Acoustic emission detection of metals and alloys during machining operations
Practical correlation between material deformation attributes and theoretical concepts of machining has proven difficult to attain. The purpose of this study was to further explore trends and relationships using acoustic emission detection of materials undergoing single-point lathe turning machine processes. The majority of machining experiments that incorporate acoustic emissions focuses on tool degradation for the purposes of optimizing consumables required to manufacture mechanical devices. Experiments were implemented varying recording location, mechanical barrier condition, and machine parameters. The research focused on machining metal alloys of tantalum tungsten, nitronic 33 stainless steel, M42 tool steel, and 6061 aluminum. Variation of machine parameters included the alteration to depth of cut, coolant flow rate, cutting velocity, and feed rate of tooling. It was found that, by using capacitive microphone transducer technology, it is difficult to confidently discern the type material undergoing machine processes from significant distances. Structural spectrogram "acoustic mapping" using discrete Fourier transform based methods presented promise in uniquely identifying the type material being machined. Integral calculus methods of summation were implemented to determine the energy released during machine processes. Hypotheses proved that as stand-off distance increased and mechanical barriers were imposed detection of acoustic emissions varied in confidence. The alteration of machine parameters had varying effects on the detection of acoustic emissions. The experiments are discussed in a practical context for discovering as much about machining processes as possible.^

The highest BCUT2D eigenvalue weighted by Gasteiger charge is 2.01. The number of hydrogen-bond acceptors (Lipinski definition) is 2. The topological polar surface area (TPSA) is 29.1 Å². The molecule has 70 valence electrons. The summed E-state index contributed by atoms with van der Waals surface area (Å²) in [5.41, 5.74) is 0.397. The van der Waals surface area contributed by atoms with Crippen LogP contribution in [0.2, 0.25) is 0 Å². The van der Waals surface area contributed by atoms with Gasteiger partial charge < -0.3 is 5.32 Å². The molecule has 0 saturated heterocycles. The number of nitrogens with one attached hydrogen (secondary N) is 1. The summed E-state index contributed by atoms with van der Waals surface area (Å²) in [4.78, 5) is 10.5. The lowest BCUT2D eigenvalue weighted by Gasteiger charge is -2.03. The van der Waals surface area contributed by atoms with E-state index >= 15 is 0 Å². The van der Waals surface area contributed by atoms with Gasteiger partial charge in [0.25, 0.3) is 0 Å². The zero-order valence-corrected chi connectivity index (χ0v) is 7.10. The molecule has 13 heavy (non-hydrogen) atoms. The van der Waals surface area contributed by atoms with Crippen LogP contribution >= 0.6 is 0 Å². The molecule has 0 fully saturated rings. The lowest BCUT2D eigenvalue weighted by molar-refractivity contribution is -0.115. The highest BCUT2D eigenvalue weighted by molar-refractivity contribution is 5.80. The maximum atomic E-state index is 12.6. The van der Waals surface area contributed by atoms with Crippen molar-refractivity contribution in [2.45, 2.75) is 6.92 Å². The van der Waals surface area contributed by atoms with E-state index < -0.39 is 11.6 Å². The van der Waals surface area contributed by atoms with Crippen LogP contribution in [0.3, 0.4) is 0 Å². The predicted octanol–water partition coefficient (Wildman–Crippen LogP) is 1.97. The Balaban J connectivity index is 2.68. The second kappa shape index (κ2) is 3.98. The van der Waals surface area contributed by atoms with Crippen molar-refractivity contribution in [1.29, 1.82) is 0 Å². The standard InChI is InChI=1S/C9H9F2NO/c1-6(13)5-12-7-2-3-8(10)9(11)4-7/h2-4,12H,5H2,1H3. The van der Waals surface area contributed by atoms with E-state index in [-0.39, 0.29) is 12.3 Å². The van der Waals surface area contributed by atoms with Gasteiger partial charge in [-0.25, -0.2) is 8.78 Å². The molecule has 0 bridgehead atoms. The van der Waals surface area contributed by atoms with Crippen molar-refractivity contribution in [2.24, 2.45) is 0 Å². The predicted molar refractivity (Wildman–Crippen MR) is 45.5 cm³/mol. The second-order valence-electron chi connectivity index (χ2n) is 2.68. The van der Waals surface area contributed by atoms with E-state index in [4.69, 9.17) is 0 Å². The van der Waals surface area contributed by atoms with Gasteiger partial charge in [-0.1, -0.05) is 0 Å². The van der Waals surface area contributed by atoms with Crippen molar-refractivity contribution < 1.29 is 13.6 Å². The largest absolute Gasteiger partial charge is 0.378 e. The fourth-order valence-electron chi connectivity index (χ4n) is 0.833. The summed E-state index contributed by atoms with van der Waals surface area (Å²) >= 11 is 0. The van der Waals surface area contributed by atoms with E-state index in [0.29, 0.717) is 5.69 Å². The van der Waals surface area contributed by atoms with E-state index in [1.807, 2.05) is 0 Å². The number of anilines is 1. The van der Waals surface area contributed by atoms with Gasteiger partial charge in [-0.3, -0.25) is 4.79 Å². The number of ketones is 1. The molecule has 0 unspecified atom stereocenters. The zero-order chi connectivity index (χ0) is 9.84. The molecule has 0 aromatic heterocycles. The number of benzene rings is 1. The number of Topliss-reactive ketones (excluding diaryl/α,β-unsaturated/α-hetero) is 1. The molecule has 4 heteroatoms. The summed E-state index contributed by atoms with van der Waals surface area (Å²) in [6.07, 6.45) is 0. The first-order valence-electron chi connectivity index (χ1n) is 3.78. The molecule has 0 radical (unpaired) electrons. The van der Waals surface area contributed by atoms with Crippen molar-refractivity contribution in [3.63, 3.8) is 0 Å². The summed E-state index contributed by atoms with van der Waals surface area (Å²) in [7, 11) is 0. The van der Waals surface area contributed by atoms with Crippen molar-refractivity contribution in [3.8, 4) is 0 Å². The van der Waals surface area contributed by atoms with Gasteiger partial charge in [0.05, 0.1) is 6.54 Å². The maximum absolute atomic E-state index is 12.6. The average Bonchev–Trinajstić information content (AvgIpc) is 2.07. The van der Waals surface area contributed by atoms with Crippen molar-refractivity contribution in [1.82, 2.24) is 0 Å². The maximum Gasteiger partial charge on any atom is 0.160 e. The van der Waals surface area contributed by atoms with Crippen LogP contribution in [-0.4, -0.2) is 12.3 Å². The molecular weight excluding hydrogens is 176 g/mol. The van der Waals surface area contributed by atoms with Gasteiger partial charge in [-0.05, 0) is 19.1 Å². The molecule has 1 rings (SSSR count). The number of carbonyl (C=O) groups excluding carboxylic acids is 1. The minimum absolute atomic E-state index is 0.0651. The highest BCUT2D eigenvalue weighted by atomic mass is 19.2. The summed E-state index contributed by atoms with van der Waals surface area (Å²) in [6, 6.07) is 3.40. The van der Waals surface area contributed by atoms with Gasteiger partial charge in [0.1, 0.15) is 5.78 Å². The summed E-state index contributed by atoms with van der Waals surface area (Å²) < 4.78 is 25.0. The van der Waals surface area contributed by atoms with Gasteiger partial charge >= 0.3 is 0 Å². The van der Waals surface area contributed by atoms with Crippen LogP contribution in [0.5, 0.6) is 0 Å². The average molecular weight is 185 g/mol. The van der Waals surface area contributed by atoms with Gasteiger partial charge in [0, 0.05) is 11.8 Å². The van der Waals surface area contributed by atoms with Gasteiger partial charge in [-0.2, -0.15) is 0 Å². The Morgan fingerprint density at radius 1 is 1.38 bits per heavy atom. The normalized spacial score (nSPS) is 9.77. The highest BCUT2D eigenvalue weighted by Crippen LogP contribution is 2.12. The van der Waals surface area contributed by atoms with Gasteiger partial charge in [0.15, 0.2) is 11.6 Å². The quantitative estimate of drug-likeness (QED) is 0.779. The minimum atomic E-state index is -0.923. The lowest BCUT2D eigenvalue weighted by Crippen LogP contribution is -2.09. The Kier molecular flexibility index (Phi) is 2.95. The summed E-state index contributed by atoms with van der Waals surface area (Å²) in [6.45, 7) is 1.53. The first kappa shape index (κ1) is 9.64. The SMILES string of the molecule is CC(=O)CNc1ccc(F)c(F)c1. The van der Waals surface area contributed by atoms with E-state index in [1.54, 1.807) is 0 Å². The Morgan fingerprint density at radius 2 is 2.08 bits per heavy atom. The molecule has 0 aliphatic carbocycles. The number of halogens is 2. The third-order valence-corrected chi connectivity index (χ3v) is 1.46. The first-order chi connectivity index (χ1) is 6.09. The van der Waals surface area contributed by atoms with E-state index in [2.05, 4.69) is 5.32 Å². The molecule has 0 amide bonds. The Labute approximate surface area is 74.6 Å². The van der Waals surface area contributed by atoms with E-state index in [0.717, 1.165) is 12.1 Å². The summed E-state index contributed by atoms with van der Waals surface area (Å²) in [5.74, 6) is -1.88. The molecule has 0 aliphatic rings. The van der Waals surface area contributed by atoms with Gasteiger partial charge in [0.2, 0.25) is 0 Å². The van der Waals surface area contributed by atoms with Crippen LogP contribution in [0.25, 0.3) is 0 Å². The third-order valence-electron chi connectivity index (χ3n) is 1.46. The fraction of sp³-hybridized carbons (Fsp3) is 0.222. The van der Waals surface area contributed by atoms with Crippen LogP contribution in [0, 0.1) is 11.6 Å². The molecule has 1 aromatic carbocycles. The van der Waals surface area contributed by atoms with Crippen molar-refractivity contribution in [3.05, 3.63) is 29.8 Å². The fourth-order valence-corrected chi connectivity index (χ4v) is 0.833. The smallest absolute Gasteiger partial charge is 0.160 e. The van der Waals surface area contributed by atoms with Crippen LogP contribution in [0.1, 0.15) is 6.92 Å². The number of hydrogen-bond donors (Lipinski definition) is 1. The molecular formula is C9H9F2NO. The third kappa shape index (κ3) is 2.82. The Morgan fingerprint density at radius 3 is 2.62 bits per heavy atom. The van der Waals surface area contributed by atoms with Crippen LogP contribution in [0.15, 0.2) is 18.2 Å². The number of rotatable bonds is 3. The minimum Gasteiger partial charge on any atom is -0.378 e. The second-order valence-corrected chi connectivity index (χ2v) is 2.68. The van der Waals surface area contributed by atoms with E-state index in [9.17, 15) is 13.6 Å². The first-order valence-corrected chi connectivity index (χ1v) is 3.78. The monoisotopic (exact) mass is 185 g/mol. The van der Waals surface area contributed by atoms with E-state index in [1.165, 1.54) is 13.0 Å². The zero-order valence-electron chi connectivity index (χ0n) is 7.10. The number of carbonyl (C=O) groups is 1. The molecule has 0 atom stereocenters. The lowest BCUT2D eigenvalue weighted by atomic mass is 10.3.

Rodney G. Handy, Purdue University.
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